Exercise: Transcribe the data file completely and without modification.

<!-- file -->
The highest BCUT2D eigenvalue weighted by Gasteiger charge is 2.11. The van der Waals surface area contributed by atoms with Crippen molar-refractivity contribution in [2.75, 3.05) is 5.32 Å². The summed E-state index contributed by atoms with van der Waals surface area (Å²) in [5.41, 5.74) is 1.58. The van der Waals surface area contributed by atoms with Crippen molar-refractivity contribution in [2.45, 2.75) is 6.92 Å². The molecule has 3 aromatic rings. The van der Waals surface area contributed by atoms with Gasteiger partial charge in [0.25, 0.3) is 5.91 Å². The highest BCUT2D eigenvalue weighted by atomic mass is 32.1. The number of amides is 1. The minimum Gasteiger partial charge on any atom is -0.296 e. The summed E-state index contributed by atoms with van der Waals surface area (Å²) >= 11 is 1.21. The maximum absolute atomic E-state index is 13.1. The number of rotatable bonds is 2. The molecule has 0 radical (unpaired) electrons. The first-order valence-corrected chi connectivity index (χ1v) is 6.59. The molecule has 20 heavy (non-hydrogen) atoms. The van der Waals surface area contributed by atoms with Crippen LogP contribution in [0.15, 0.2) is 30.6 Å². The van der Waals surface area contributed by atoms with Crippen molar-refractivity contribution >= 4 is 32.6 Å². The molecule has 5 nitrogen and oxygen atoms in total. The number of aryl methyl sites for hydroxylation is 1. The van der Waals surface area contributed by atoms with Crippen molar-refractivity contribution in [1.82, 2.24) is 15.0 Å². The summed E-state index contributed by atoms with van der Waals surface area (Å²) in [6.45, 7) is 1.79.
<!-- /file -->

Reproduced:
The highest BCUT2D eigenvalue weighted by Gasteiger charge is 2.11. The van der Waals surface area contributed by atoms with Crippen molar-refractivity contribution in [2.75, 3.05) is 5.32 Å². The summed E-state index contributed by atoms with van der Waals surface area (Å²) in [5.41, 5.74) is 1.58. The van der Waals surface area contributed by atoms with Crippen molar-refractivity contribution in [2.45, 2.75) is 6.92 Å². The molecule has 3 aromatic rings. The van der Waals surface area contributed by atoms with Gasteiger partial charge in [0.25, 0.3) is 5.91 Å². The highest BCUT2D eigenvalue weighted by atomic mass is 32.1. The number of amides is 1. The minimum Gasteiger partial charge on any atom is -0.296 e. The summed E-state index contributed by atoms with van der Waals surface area (Å²) >= 11 is 1.21. The maximum absolute atomic E-state index is 13.1. The number of rotatable bonds is 2. The molecule has 0 radical (unpaired) electrons. The first-order valence-corrected chi connectivity index (χ1v) is 6.59. The molecule has 20 heavy (non-hydrogen) atoms. The van der Waals surface area contributed by atoms with Crippen LogP contribution in [0.15, 0.2) is 30.6 Å². The van der Waals surface area contributed by atoms with Crippen molar-refractivity contribution >= 4 is 32.6 Å². The molecule has 5 nitrogen and oxygen atoms in total. The number of aryl methyl sites for hydroxylation is 1. The van der Waals surface area contributed by atoms with Crippen molar-refractivity contribution in [1.82, 2.24) is 15.0 Å². The summed E-state index contributed by atoms with van der Waals surface area (Å²) in [6.45, 7) is 1.79.